Personnel:
Senior scientists: Dr. Anne Rokka, Ph.D.; Dorota Muth, Ph.D.;
Susumu Imanishi, Ph.D.; Project Engineer: Arttu Heinonen;
Laboratory Technician: Pekka Haapaniemi; Researcher: Petri
Kouvonen; Coordinator: Susanne Nees.
Steering Committee:
Prof. Eva-Mari Aro (University of Turku), Dr. Eleanor Coffey (Åbo
Akademi University), Prof. John Eriksson (Åbo Akademi University),
Prof. Jyrki Heino (University of Turku), Prof. Riitta Lahesmaa (CBT),
Prof. Matti Poutanen, Prof. Craig Primmer (University of Turku),
Prof. Jukka Westermarck (CBT) and Prof. Johanna Ivaska (VTT &
CBT)
General description:
The Turku Proteomics Facility is engaged in the development
and application of proteomics and mass spectral methods
in key areas of life science research. In doing so we have
developed a wide basis of operation and expertise in Quantitative
proteomics, Post-translational modification analysis, Imaging mass
spectrometry, Biological mass spectrometry, Protein separation
and Bioinformatics.
The Mission of the Facility is to advance MS methods and instrumentation
to meet the needs in molecular biotechnology and medicine. Our goals
are to identify new areas appropriate for MS in biological sciences and
to develop new approaches involving MS, to apply cutting-edge MS
to tackle critical questions in biological sciences, and train students,
postdoctoral fellows and practicing scientists in the use of MS and
encourage its wide and appropriate use.
The facility receives funding locally through the University of Turku.
National funding is provided for the facility to serve as a technology
platform through financial support of Biocentre Finland. Nationally
the facility spearheads mass spectrometric developments, training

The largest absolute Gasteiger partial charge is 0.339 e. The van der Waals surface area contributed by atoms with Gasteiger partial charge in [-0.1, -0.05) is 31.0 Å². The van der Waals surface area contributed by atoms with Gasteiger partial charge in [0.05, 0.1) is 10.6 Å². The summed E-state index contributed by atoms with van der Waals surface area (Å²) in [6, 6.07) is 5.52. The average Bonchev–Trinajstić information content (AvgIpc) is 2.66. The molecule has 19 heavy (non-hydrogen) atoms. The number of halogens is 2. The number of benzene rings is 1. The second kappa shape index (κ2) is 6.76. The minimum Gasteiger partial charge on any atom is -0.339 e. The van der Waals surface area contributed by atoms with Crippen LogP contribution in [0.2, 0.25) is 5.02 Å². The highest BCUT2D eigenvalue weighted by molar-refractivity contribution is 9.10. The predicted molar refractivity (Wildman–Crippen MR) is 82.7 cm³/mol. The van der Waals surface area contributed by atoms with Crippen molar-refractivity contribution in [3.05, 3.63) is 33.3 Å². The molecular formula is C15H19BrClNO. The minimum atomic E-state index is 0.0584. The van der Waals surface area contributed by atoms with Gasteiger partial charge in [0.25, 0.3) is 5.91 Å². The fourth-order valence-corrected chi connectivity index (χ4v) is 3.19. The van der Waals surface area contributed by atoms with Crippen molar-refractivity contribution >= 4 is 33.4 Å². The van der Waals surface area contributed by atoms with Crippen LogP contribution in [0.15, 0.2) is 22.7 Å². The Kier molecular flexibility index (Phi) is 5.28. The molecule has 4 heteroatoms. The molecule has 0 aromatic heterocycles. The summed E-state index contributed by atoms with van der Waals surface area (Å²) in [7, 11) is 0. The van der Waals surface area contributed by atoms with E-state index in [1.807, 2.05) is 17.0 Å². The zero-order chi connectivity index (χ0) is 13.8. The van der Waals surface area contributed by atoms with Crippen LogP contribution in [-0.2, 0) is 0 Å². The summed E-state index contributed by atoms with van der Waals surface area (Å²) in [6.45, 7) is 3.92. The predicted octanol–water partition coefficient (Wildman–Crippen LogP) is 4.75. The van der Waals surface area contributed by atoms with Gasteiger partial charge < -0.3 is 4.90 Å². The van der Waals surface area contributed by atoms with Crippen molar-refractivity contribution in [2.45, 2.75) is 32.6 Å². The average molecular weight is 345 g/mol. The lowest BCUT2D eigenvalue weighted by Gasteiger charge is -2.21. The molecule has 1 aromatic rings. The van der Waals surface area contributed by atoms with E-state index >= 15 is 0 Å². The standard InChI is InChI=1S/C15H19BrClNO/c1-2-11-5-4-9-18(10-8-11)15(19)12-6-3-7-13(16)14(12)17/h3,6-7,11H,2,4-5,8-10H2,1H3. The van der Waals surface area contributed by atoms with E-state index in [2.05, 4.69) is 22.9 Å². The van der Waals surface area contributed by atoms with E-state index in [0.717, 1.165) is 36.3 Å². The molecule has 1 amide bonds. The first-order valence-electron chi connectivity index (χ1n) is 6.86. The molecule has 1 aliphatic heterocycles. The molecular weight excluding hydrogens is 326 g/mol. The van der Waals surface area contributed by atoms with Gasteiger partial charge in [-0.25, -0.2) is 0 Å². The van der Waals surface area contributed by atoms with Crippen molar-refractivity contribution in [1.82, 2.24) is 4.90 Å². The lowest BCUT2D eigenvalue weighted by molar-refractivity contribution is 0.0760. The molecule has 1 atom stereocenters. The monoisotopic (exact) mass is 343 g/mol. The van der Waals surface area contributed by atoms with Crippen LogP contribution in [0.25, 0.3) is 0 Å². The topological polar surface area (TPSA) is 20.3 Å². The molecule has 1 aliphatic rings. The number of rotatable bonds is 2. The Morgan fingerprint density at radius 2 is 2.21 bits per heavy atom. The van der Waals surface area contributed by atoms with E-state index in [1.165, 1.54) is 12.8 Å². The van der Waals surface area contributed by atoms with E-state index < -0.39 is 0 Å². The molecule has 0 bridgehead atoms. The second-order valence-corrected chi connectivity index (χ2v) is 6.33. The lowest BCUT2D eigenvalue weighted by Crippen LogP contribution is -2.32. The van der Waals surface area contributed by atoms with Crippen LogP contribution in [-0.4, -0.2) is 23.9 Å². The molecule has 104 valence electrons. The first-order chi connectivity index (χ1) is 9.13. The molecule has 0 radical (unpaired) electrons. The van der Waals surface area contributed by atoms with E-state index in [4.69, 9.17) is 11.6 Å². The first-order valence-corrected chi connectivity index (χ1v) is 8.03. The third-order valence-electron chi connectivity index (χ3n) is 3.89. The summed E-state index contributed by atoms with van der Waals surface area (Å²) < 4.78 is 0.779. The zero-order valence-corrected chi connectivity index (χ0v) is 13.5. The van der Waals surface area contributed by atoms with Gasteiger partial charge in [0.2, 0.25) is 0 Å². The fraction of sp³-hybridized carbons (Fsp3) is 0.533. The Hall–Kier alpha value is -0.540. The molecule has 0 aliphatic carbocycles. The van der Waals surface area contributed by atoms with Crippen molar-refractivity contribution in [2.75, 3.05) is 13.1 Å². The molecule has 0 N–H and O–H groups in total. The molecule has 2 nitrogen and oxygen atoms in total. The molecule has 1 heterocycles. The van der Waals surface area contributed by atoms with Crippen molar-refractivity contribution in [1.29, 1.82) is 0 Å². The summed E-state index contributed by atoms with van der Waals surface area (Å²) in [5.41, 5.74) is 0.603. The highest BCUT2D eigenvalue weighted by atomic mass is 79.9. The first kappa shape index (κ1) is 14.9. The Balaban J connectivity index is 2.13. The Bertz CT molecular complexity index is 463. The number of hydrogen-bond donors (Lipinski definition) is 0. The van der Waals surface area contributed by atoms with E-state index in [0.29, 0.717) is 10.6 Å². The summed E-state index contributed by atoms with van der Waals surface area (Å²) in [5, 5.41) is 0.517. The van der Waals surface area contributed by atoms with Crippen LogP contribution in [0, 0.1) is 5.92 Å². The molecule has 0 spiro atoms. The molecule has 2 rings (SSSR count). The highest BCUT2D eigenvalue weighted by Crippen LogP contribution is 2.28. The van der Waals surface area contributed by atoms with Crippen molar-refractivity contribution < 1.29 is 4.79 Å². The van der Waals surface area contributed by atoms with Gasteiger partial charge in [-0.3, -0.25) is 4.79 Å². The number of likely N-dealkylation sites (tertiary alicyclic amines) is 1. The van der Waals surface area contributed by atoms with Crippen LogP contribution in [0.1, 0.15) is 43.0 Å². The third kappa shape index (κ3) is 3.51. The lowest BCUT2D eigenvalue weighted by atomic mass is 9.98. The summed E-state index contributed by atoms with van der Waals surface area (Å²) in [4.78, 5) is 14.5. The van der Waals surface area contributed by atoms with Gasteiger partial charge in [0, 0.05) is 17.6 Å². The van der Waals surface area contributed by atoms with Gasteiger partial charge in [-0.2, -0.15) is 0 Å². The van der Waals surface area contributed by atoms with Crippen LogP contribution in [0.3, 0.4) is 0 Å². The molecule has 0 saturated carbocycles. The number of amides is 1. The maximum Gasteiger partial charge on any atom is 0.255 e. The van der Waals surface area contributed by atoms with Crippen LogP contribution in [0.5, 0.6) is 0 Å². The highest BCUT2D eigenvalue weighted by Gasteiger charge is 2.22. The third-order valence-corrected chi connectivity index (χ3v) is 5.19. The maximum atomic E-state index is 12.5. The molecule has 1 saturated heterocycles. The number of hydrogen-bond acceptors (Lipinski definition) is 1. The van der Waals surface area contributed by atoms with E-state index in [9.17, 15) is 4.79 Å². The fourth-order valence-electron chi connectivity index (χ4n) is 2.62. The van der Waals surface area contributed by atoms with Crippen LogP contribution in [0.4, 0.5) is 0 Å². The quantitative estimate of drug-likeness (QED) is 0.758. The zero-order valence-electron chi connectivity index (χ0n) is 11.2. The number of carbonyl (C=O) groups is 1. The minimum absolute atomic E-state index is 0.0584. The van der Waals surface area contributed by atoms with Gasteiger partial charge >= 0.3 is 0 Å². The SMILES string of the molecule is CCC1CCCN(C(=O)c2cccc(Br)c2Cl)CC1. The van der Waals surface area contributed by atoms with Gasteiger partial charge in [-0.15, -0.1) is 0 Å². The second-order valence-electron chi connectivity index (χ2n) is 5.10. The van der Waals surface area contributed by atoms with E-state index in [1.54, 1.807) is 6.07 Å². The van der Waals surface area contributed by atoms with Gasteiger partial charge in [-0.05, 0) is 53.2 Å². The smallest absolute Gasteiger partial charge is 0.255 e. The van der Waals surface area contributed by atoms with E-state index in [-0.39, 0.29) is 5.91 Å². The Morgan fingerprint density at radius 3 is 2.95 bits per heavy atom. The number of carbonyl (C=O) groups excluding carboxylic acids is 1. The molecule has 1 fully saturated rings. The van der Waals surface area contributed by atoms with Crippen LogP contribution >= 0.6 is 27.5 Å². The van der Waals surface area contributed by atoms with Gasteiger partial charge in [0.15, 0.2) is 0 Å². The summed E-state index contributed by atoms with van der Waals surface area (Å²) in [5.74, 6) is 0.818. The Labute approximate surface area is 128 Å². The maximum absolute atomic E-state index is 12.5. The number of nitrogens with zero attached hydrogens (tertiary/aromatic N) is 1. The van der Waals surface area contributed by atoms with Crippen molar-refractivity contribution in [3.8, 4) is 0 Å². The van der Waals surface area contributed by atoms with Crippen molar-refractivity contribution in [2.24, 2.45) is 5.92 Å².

and application in quantitative analysis of proteins and proteomes,
and analyses of PTMs. From left to right: Garry Corthals, Anne Rokka, Arttu Heinonen, Susumu Imanishi
and Dorota Muth
30
Analytical services:
The facility offers access to advanced methods and sophisticated
instrumentation that enable high-content protein and proteome
measurements. Most services involve mass spectral methods
integrated with services ranging from protein and peptide
enrichment workflows for large-scale analysis of proteomes to
detailed characterisation of single proteins. We aim to offer the best
possible analytical proteomics services to bioscience researchers
in academia and industry, both locally and nationally through
Biocentre Finland coordinated activities.
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A full representation of our services in 2011 were as follows:
· • Shotgun / discovery proteomics – ‘-omic-scale’ analysis of
cells, tissues and fluids is available in all life sciences. Several
integrated fractionation techniques have been developed
to provide deep proteome coverage from exquisite sample
amounts.
· • Quantitative proteomics – Analysis of proteomes following
isobaric or isotopic labelling with reagents such as iTRAQ and
SILAC.
· • Label-free quantitation – We have established a framework
for label-free quantitative analysis, particularly useful for largescale clinical studies.
· • Post-translational modifications –a long standing history